The Northern Arapaho Tribe has taken another one of its former lawyers to court, under the allegations that the law firm, which has been the previous legal representative of the tribal casino, has not returned some documents to the tribe and is also withholding $75,000.
The Native American tribe filed the lawsuit in Fremont County’s district court. According to the documents brought into court, the Northern Arapaho Tribe accuses Riverton lawyer Joel Vincent, who was previously a legal representative of its Wind River Hotel & Casino, was inappropriately given $75,000 in tribal money by casino employees who used the sum as a down payment to guarantee Mr. Vincent would later offer them his services to sue the tribe. Under the allegations of the tribal nation, Mr. Vincent failed to return some tribal documents associated with the previous occasion when he represented its casino.
Last week, the Tribal Business Council’s chairman, Lee Spoonhunter, explained that the $75,000 payment received by Mr. Vincent had never been authorized by the Northern Arapaho Business Council. Allegedly, the payment was unlawfully ordered by Co-Chairman Addison and an ex-employee of the tribe’s casino in order for the lawyer and his parnters could wage a legal battle against the tribal nation. According to Mr. Spoonhunter, the improperly ordered payment was not only an abuse of funds but also a betrayal to the Tribe’s trust. He also called for the tribe’s former lawyer to return both the aforementioned documents and the received tribal funds with immediate effect.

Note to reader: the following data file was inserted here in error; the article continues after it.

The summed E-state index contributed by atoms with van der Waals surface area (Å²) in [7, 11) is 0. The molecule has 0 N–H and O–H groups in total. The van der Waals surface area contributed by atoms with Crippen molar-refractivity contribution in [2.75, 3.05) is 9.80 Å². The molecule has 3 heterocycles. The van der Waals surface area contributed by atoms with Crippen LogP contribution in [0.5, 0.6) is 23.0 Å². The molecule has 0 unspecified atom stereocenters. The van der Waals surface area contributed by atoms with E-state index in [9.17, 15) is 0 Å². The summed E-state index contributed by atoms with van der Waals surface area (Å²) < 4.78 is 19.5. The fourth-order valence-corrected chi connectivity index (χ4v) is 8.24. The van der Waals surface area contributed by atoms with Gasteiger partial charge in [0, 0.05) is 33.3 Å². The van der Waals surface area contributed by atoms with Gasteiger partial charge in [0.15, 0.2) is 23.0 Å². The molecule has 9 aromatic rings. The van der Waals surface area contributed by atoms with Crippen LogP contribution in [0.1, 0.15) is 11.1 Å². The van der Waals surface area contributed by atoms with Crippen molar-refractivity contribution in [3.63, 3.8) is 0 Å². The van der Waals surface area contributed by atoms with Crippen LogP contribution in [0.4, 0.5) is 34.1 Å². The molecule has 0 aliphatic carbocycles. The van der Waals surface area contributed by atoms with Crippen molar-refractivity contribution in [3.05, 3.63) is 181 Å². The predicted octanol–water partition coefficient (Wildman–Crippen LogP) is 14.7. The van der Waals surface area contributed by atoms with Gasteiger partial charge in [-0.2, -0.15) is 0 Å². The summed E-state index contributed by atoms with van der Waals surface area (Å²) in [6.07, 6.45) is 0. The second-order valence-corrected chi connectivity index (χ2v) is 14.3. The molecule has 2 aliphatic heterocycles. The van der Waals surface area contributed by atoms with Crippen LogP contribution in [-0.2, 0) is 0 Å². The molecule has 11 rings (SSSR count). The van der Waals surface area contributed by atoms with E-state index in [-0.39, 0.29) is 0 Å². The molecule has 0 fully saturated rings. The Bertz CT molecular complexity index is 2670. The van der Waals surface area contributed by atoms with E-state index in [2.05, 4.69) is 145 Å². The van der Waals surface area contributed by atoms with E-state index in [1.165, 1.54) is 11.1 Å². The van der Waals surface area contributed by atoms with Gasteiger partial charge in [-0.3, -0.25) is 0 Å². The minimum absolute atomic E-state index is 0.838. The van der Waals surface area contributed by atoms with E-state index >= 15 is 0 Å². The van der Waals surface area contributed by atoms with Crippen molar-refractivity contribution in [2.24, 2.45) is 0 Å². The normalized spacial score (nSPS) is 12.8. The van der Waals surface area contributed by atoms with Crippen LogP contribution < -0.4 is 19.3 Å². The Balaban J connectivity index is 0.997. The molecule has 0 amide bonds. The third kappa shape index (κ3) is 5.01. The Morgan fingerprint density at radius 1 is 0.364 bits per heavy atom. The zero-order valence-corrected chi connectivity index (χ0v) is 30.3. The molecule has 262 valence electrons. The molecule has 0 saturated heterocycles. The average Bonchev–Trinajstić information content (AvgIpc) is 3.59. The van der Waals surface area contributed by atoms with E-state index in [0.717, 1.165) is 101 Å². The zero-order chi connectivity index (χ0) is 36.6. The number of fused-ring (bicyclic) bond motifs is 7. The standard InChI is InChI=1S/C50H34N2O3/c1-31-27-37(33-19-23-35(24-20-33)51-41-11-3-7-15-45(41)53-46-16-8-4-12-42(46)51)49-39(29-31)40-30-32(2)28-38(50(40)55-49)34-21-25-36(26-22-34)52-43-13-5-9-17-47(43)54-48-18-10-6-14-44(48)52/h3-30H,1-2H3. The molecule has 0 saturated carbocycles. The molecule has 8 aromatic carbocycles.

Former Legal Representative Allegedly Received $75,000 without Tribal Permission
This is the second time in a year that the Northern Arapaho Tribe is taking a law firm that it previously worked with to court. A year ago, in June 2019, the Native American tribe filed a lawsuit against Baldwin, Crocker & Rudd, under the same allegations. The tribe has then revealed that the law firm that represented its interests had kept tribal money of nearly $1 million, a well as documents.
According to the announcement made by the tribe this time, Mr. Vincent was approached by the tribal nation’s Business Council in late May 2019 and was informed that his services of a legal representative to the tribe were no longer needed. Allegedly, he received the controversial $75,000 payment a week later.
In his email communication with the tribal attorney, Mr. Vincent confirmed that he had received the money from the former CEO of the Wind River Hotel & Casino as a “prepayment” but rejected the claims that the payment was “unauthorized”. The current lawyer of the Northern Arapaho Tribe informed Mr. Vincent that legal representation of the casino’s boss against the tribe while using casino money was a conflict of interests. These claims are repeated in the lawsuit.
The former attorney of the tribe, however, claims that the casino is able to make autonomous decisions without getting special permission from the tribe. He also shared that the money was given to him as a prepayment at a time when he still worked for the casino.